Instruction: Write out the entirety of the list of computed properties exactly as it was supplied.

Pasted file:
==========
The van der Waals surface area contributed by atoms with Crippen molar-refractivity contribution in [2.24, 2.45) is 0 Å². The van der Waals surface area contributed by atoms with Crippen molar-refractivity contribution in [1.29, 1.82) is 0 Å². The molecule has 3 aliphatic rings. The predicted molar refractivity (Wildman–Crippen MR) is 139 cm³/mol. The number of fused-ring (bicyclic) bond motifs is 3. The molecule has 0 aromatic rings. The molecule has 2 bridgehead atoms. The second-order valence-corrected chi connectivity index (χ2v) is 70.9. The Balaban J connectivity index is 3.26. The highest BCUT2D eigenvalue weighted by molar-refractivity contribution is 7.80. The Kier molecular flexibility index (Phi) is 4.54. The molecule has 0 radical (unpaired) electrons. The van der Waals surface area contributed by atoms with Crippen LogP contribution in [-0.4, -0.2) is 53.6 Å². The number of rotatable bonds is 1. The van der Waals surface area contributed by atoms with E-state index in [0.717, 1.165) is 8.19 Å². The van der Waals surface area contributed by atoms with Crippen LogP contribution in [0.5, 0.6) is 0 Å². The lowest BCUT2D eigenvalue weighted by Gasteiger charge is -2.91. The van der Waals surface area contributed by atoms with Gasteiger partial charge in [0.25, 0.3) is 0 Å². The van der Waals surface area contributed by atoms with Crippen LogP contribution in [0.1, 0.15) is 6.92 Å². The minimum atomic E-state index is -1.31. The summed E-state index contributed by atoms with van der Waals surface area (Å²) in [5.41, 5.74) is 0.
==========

The van der Waals surface area contributed by atoms with Crippen molar-refractivity contribution in [2.24, 2.45) is 0 Å². The van der Waals surface area contributed by atoms with Crippen molar-refractivity contribution in [1.29, 1.82) is 0 Å². The molecule has 3 aliphatic rings. The predicted molar refractivity (Wildman–Crippen MR) is 139 cm³/mol. The number of fused-ring (bicyclic) bond motifs is 3. The molecule has 0 aromatic rings. The molecule has 2 bridgehead atoms. The second-order valence-corrected chi connectivity index (χ2v) is 70.9. The Balaban J connectivity index is 3.26. The highest BCUT2D eigenvalue weighted by molar-refractivity contribution is 7.80. The Kier molecular flexibility index (Phi) is 4.54. The molecule has 0 radical (unpaired) electrons. The van der Waals surface area contributed by atoms with Crippen LogP contribution in [-0.4, -0.2) is 53.6 Å². The number of rotatable bonds is 1. The van der Waals surface area contributed by atoms with E-state index in [0.717, 1.165) is 8.19 Å². The van der Waals surface area contributed by atoms with Crippen LogP contribution in [0.5, 0.6) is 0 Å². The lowest BCUT2D eigenvalue weighted by Gasteiger charge is -2.91. The van der Waals surface area contributed by atoms with Gasteiger partial charge in [0.25, 0.3) is 0 Å². The van der Waals surface area contributed by atoms with Crippen LogP contribution in [0.1, 0.15) is 6.92 Å². The minimum atomic E-state index is -1.31. The summed E-state index contributed by atoms with van der Waals surface area (Å²) in [5.41, 5.74) is 0.